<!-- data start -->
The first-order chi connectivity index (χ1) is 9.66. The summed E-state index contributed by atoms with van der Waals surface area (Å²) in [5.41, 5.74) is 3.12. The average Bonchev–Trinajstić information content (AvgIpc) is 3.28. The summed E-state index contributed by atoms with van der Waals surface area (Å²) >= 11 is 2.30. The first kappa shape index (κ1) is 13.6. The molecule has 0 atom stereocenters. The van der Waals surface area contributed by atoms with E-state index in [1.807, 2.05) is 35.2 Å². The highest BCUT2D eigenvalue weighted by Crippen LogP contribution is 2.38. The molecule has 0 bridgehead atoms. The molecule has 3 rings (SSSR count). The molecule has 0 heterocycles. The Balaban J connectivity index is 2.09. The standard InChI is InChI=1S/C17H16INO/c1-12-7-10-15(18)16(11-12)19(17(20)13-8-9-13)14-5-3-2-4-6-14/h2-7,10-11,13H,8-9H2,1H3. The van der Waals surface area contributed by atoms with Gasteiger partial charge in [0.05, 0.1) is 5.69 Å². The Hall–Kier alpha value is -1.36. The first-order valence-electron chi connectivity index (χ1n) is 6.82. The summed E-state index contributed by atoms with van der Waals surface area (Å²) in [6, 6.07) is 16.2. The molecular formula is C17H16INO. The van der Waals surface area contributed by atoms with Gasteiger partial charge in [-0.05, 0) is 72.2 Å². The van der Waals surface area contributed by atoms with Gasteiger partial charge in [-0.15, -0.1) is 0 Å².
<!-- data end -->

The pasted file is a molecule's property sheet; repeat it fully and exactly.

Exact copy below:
The first-order chi connectivity index (χ1) is 9.66. The summed E-state index contributed by atoms with van der Waals surface area (Å²) in [5.41, 5.74) is 3.12. The average Bonchev–Trinajstić information content (AvgIpc) is 3.28. The summed E-state index contributed by atoms with van der Waals surface area (Å²) >= 11 is 2.30. The first kappa shape index (κ1) is 13.6. The molecule has 0 atom stereocenters. The van der Waals surface area contributed by atoms with E-state index in [1.807, 2.05) is 35.2 Å². The highest BCUT2D eigenvalue weighted by Crippen LogP contribution is 2.38. The molecule has 0 bridgehead atoms. The molecule has 3 rings (SSSR count). The molecule has 0 heterocycles. The Balaban J connectivity index is 2.09. The standard InChI is InChI=1S/C17H16INO/c1-12-7-10-15(18)16(11-12)19(17(20)13-8-9-13)14-5-3-2-4-6-14/h2-7,10-11,13H,8-9H2,1H3. The van der Waals surface area contributed by atoms with Gasteiger partial charge in [0.05, 0.1) is 5.69 Å². The Hall–Kier alpha value is -1.36. The first-order valence-electron chi connectivity index (χ1n) is 6.82. The summed E-state index contributed by atoms with van der Waals surface area (Å²) in [6, 6.07) is 16.2. The molecular formula is C17H16INO. The van der Waals surface area contributed by atoms with Gasteiger partial charge in [-0.05, 0) is 72.2 Å². The van der Waals surface area contributed by atoms with Gasteiger partial charge in [-0.15, -0.1) is 0 Å².